Strayhorn is most famous for the bouncy, up-tempo Ellington hit “Take the ‘A’ Train.” But he excelled at moody, impressionistic songs like “Lush Life” that have a deep, dark beauty. Several Strayhorn compositions were, like the gorgeous “Lotus Blossom,” named after flowers: “Lament for an Orchid,” “Blossom,” “Ballad for Very Tired and Very Sad Lotus Eaters,” “Violet Blue,” and “In a Blue Summer Garden.” Best of all, though, were “Passion Flower” (1941) and “A Flower is a Lovesome Thing” (1949).

There was no better pairing of instrumentalist and songwriter in all of popular music, I think, than Johnny Hodges and Billy Strayhorn. Hodges, an Ellington stalwart on sax, introduced both of these songs on side projects, and his alto careens and wails so plaintively that the immense emotional depth of Strayhorn via Hodges is overwhelming.

Strayhorn's The Peaceful Side, with erroneous credits

Strayhorn’s The Peaceful Side, with erroneous credits

Many others have covered these songs, often beautifully. Strayhorn himself recorded them in Paris in 1961, on The Peaceful Side. They’re beautiful, with assists from the vocal group The Paris Blue Notes and a string quartet. But we miss Johnny Hodges. Incredibly, on this, his only album as leader, Strayhorn is not given writing credits for these songs! “Passion Flower” is shown as being by E. Coates and G. Wiskin, and “A Flower is a Lovesome Thing” is credited to Duke Ellington. A shame. According to David Hajdu, in his Billy bio Lush Life, Strayhorn wrote in his name on copies he gave to friends.

I think the John Phillips Summer of Love song “San Francisco (Be Sure to Wear Flowers in Your Hair)” is a bit drippy and bland. If Phillips’ aim was to promote flower power in California, it wouldn’t have enticed me to go, even if I’d been old enough to drive or bold enough to hitch. Maybe it’s singer Scott McKenzie’s voice, but the song just doesn’t represent coolness, enlightenment, or reckless abandon. It’s right up there with Rod McKuen Takes a San Francisco Hippie Trip. Not groovy. Not groovy at all!

Rod McKuen Takes a San Francisco Hippie Trip

Rod McKuen Takes a San Francisco Hippie Trip

A song that’s much more fun, from ’68, is Frank Zappa’s “Flower Punk.” The tune is a take-off of “Hey Joe,” revved up, in complicated alternating time signatures, with playful wah-wah guitars answering each line. “Hey punk, where you goin’ with that flower in your hand? / I’m goin’ up to Frisco to join a psychedelic band.” Flower Punk also says that he plans to hit “the love-in to sit and play my bongos in the dirt.” That’s a scene I’d’ve wanted to be a part of! The song is part of the Mothers’ classic album We’re Only in It for the Money,whose cover parodies The Beatles’ Sgt. Pepper album. But note in the photo that where The Beatles’ name was spelled out in flowers, The Mothers’ is in hacked-up watermelon and other fruits and veggies.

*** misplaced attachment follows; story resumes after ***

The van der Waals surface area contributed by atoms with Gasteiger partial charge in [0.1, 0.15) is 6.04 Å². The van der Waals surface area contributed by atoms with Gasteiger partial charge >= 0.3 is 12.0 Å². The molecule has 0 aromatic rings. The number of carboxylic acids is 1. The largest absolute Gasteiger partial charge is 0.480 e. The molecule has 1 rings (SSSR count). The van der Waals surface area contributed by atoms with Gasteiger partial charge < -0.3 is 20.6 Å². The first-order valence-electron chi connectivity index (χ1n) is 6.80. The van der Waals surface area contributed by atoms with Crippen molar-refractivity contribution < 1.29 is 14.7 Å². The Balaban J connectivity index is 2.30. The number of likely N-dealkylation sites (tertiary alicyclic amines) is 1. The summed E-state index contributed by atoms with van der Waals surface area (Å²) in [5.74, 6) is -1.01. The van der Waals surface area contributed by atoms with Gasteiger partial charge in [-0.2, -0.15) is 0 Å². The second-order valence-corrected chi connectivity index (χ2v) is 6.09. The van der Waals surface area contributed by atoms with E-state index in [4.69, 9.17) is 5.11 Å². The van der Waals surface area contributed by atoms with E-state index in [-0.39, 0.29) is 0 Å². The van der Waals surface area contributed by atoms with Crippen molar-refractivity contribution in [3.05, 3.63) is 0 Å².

We're Only in It for the Money

We’re Only in It for the Money

Occasional Zappa compatriot Captain Beefheart came up with one of the countless “rose” songs out there in the pop world. “Ice Rose” is a jagged, up-tempo instrumental, so we don’t know whether the song refers to a frozen sculpture or a frigid female. Or maybe it’s a declarative subject-verb combination, an observation. Or maybe it’s a sinister imperative?

My other arbitrary “rose” selection is Fats Waller’s “Honeysuckle Rose,” since it has two flowers in its name, and since I really like Fats Waller. Its tune was among the many Fats came up with on short order, on a whim or a last-minute demand. (Who knows how many floated off without being corralled and turned into a hit? Fats just never seemed too concerned about that.) It was created with his often-frustrated, relatively fastidious lyricist Andy Razaf for the show Load of Coal, the last of three songs needed, all completed in one afternoon. As often is the case with show tunes, the song was not intended for greatness. Fats’ manager Ed Kirkeby, in his 1966 bio of Fats Waller, Ain’t Misbehavin’, writes that “Honeysuckle Rose” was at the time “looked upon merely as an unimportant soft-shoe number backing for the chorus.”

Honorable Mentions: The Rolling Stones came up with a couple of good flower songs, “Dead Flowers” and “Dandelion,” but neither is on the American compilation album Flowers, on the cover of which each Stone is a flower.

Great Song Titles: “Tulip or Turnip?” On the recording I have of this Duke Ellington song, trumpeter/violinist Ray Nance gets vocal duties and camps it up. “Tulip or turnip—tell me, tell me, Dream Face, what am I to you?” (That would be another great song title: “Dream Face.”) Duke also gave us “Blossom” and “Azalea.”

Song Sung Blue

Song Sung Blue

Did Duke Ellington write “Blue Rose” or did he not? Rosemary Clooney, in her memoir Girl Singer, writes that the song was a “new number that Billy wrote especially for me.” Billy is Strayhorn, Duke’s other half, composer of “Take the ‘A’ Train,” the Ellington Orchestra’s biggest hit, plus several of the most beautiful jazz songs ever written. Strayhorn had come to Beverly Hills to meet with Ms. Clooney to pick out songs and set arrangements for an album of Ellington songs. Duke and the band were stuck gigging in New York. The 1956 album that resulted, Blue Rose, gives Strayhorn writing credit for three songs. But “Blue Rose” is credited to Duke alone. David Hajdu, in Lush Life, his exhaustive bio of Billy Strayhorn, does not include “Blue Rose” among Strayhorn’s compositions. “Blue Rose,” though, does sound like a Billy Strayhorn tune. Another item the LP’s liner notes don’t reveal: Duke and Rosemary didn’t record the album together. Because Ms. Clooney was very pregnant and couldn’t travel, Strayhorn took the arrangements he’d worked out with her back to the band in New York, where they recorded their part. Rosemary’s vocals were added on back in California, as she listened to the instruments on headphones. Done all the time now, but at the time a major artist had not done it.